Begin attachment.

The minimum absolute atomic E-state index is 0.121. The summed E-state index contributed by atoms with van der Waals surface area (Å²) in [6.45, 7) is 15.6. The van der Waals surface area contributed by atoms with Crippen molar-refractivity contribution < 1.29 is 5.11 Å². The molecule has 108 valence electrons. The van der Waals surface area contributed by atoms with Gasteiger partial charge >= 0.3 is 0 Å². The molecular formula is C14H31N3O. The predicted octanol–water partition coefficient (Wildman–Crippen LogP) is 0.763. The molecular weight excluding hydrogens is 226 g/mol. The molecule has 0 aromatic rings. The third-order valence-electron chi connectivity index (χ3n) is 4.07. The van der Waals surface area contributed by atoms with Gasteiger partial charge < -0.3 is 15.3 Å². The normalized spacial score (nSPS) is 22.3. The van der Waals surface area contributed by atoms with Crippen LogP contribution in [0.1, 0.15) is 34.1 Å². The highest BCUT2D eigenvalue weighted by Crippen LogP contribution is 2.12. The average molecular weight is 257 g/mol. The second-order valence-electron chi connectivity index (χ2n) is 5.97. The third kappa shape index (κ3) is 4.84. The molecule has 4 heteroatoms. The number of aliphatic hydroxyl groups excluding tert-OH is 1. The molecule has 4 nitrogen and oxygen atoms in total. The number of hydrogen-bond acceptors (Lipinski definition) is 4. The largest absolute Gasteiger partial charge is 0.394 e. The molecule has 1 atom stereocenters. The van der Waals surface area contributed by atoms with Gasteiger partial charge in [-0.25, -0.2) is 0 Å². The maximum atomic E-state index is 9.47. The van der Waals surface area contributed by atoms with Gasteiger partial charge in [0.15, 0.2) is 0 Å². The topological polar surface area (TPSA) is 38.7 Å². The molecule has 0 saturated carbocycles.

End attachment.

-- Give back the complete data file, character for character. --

The minimum absolute atomic E-state index is 0.121. The summed E-state index contributed by atoms with van der Waals surface area (Å²) in [6.45, 7) is 15.6. The van der Waals surface area contributed by atoms with Crippen molar-refractivity contribution < 1.29 is 5.11 Å². The molecule has 108 valence electrons. The van der Waals surface area contributed by atoms with Gasteiger partial charge >= 0.3 is 0 Å². The molecular formula is C14H31N3O. The predicted octanol–water partition coefficient (Wildman–Crippen LogP) is 0.763. The molecular weight excluding hydrogens is 226 g/mol. The molecule has 0 aromatic rings. The third-order valence-electron chi connectivity index (χ3n) is 4.07. The van der Waals surface area contributed by atoms with Gasteiger partial charge < -0.3 is 15.3 Å². The normalized spacial score (nSPS) is 22.3. The van der Waals surface area contributed by atoms with Crippen LogP contribution in [0.1, 0.15) is 34.1 Å². The highest BCUT2D eigenvalue weighted by Crippen LogP contribution is 2.12. The average molecular weight is 257 g/mol. The second-order valence-electron chi connectivity index (χ2n) is 5.97. The third kappa shape index (κ3) is 4.84. The molecule has 4 heteroatoms. The number of aliphatic hydroxyl groups excluding tert-OH is 1. The molecule has 4 nitrogen and oxygen atoms in total. The number of hydrogen-bond acceptors (Lipinski definition) is 4. The largest absolute Gasteiger partial charge is 0.394 e. The molecule has 1 atom stereocenters. The van der Waals surface area contributed by atoms with Gasteiger partial charge in [-0.25, -0.2) is 0 Å². The maximum atomic E-state index is 9.47. The van der Waals surface area contributed by atoms with Gasteiger partial charge in [0.15, 0.2) is 0 Å². The topological polar surface area (TPSA) is 38.7 Å². The molecule has 0 saturated carbocycles.